With his good looks, Liev Schreiber (TV's Ray Donovan) seems born to play an astronaut. In Magnet Releasing's The Last Days on Mars, he finally gets the chance. As chief systems officer Vincent Campbell, he's part of Aurora's six-month mission on the red planet with only 19 hours left to go before heading home. What could go wrong?
According to The Slumber Party Massacre, young women love to have group sleepovers so fun that the girls don't have the good sense to leave the house when their party is crashed by the arrival of a drill-wielding serial killer.
We vilify people for bad behavior in real life, yet celebrate it in our entertainment, particularly on the small screen. When the results are as strong as the current crop, all new (or new-ish) to DVD and/or Blu-ray, why question the disconnect?
Prior to his Spider-Man trilogy, director Sam Raimi cut his superhero-movie teeth on 1990's Darkman, a character of his own creation. Although it's clearly not the most polished of his works, the summer sleeper plays even better as the years tick by. Look no further than Shout! Factory's colorful re-release on Blu-ray.
Someday, celebrity cyclist Lance Armstrong may regret hiring Oscar-winning director Alex Gibney to document his 2009 "comeback," but I doubt it. As The Armstrong Lie demonstrates time and again for two mostly gripping hours, the athlete is still unable to tell the whole truth and nothing but.
Nine decades after women earned the right to vote, it’s unfortunate that “Bridesmaids” is being hailed as something revolutionary, as if the better half has never been funny onscreen before.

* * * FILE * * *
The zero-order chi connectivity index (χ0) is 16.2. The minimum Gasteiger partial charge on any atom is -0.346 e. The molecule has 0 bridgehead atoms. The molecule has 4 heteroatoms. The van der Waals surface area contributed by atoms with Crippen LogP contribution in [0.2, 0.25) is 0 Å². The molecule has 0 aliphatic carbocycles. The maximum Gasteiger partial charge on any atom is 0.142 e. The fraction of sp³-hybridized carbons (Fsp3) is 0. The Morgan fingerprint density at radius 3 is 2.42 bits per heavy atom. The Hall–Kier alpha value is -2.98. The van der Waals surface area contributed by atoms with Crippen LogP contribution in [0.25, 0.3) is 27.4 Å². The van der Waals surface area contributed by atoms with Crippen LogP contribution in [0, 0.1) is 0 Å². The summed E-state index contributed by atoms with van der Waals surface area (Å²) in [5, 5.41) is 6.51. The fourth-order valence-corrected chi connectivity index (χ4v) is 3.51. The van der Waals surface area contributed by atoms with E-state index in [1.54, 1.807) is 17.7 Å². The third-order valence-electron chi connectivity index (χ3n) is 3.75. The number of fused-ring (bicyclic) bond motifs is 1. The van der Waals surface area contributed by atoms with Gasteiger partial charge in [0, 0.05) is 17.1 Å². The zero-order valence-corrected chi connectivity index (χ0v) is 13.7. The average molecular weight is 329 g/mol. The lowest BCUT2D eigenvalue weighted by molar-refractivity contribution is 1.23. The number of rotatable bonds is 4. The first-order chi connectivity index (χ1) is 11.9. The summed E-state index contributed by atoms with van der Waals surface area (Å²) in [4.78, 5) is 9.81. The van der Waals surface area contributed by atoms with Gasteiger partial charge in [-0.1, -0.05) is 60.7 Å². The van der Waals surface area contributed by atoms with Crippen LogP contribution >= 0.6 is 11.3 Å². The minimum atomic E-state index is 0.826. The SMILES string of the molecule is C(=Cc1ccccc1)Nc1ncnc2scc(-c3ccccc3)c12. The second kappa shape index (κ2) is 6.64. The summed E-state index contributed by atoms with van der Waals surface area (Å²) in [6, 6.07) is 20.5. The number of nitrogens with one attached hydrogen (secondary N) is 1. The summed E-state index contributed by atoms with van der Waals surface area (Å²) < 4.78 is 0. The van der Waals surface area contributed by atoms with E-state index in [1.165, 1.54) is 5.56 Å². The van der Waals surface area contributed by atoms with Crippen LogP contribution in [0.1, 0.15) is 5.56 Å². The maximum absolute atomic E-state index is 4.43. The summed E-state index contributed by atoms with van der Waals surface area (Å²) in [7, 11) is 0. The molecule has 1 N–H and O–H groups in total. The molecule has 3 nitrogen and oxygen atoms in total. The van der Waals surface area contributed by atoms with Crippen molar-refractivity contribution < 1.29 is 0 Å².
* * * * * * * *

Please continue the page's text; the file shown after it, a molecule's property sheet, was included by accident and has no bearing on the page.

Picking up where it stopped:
Can’t we just call it “really hilarious” and leave it at that?
Then again, consider that Hollywood’s women-fronted comedies are almost always of the rom-com variety and aggressively push Kate Hudson on us. This work is not of that lineage, and thank the Lord for that.
“Bridesmaids” marks not so much a breakthrough for females as it does for its star, co-writer and co-producer, Kristen Wiig. She gives a honest-to-God performance that’s worthy of award consideration. If you love her each week on “Saturday Night Live,” you’re going to love this. And if you don’t, give her another chance. The added dimensions may surprise you.
The trailer tells you everything you need to know plot-wise — Annie (Wiig) is asked to be the maid of honor by her lifelong best friend, Lillian (Maya Rudolph, “Grown Ups”), and does a horrible job at all the duties that come with it — but almost nothing about the film’s true layers. And that’s OK in an Internet age of inescapable spoilers. It’s less about slapstick and gross-out antics, and more about Annie’s changing relationship with Lillian, and with herself: lonely, miserable and dirt-broke.
In other words, those “Bridesmaids” of the title? When it comes down to it, we don’t see as much of them as you’d expect. The one exception may be Rose Byrne (“Insidious”) as Helen, an über-wealthy, über attractive woman who’s only known Lillian for a few months, yet is dead-set on usurping Annie for that BFF title.
As the men in Annie’s screwed-up dating life, Chris O’Dowd (“Gulliver’s Travels”) is winning as a cop who’s too nice for his own good, and an uncredited Jon Hamm (TV’s “Mad Men”) is riotous as her occasional, in his words, “fuck buddy.”
That term was used so memorably in Judd Apatow’s “The 40-Year-Old Virgin,” and he serves as producer of this like-minded film, which resides on an equal plane of big laughs and big heart. Some audience members got misty-eyed at its end, but no worries: They also laughed so loud and long that portions of the next scene could not be heard — always an encouraging sign. —Rod Lott